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Equality, diversity and inclusion  |  Succession planning

Why is board diversity so important?

What are the benefits of NED training courses?

NEDonBoard explains why board diversity is important and provides actionable strategies for aspiring non-executive directors from non-traditional backgrounds to reach the boardroom.

Board diversity is important because an inclusive board is more representative of the real world, current issues and a company’s stakeholders. Board diversity also brings fresh perspectives to the table and therefore more balanced decision making. It is not a box-ticking exercise, rather it should be considered a sensible and responsible approach to board composition. As well as ethnic and gender diversity, diversity also needs to consider a host of other factors, including age, background or disabilities to name but a few.



The benefits of board diversity and inclusion

There has never been a stronger case or indeed a more receptive and mobilised audience for board diversity. In a February 2015 study (Diversity Matters), McKinsey found that there is a “statistically significant relationship between a more diverse leadership team and better financial performance”. The benefits of inclusive boards are plentiful, enriching boardroom discussions, boosting stakeholder engagement and enhancing the credibility of organisations.

Here are just some of the benefits of diverse and inclusive boards:

  • Diverse boards are more representative of the real world and the issues of the moment.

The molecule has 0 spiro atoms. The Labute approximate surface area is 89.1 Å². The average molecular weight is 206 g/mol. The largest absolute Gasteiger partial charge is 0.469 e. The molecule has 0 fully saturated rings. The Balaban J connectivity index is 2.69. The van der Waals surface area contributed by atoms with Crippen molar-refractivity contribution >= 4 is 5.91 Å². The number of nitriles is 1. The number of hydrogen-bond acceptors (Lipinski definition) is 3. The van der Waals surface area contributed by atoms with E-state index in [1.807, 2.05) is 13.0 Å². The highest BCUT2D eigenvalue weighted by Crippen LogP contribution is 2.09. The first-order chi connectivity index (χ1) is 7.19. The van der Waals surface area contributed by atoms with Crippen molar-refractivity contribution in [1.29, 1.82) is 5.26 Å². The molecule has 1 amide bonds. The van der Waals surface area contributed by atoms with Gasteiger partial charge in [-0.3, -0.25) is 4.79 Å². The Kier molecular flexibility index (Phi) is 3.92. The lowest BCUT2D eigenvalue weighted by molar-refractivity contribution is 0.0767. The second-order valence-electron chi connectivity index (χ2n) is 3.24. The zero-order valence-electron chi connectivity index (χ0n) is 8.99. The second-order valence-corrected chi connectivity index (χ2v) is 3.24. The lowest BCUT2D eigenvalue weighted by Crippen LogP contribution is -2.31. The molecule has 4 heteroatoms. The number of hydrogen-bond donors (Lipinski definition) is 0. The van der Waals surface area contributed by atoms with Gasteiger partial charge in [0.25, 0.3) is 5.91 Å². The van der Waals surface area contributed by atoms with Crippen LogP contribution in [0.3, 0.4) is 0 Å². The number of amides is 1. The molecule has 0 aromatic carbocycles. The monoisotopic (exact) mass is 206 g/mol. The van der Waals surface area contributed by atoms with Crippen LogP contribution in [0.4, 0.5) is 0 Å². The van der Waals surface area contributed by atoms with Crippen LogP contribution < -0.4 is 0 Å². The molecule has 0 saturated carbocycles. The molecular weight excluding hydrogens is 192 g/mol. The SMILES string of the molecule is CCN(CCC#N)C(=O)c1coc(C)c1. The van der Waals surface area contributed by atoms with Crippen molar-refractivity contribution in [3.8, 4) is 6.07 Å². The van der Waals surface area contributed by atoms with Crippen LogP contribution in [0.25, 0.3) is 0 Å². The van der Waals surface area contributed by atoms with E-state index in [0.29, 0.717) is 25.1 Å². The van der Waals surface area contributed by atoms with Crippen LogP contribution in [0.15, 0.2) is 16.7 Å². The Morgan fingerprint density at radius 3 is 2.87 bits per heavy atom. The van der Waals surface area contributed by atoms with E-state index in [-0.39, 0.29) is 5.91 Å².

• Diverse boards make companies more representative of their stakeholders.
  • Diverse and inclusive boards bring multiple perspectives, which encourages better decision making.
  • Diverse and inclusive boards have an empowering effect throughout the wider organisation.
  • Diverse and inclusive boards help to identify, attract and retain the best talent for the job.


Do we have diverse and inclusive boards currently?

The question is, do we have inclusive boards in the UK currently? As ever when it comes to matters of diversity, there is good news and bad. Progress is being made in certain areas, but nowhere near as much as we would all like to see in others. To demonstrate the relative improvements and the ongoing shortfalls, diversity is perhaps best viewed through the prism of two of its tenets: gender and ethnic diversity.


Gender diversity is improving

Let’s start with the good news (mostly). New data has shown that for the first time more than a third of board members in the UK’s FTSE 350 companies are women. A 3.8% increase in female representation on the boards of the country’s top businesses over the last year is certainly a welcome move in the right direction. On the whole, FTSE 350 companies have met the Hampton-Alexander Review’s target of making 33% of all board members women by the end of 2020.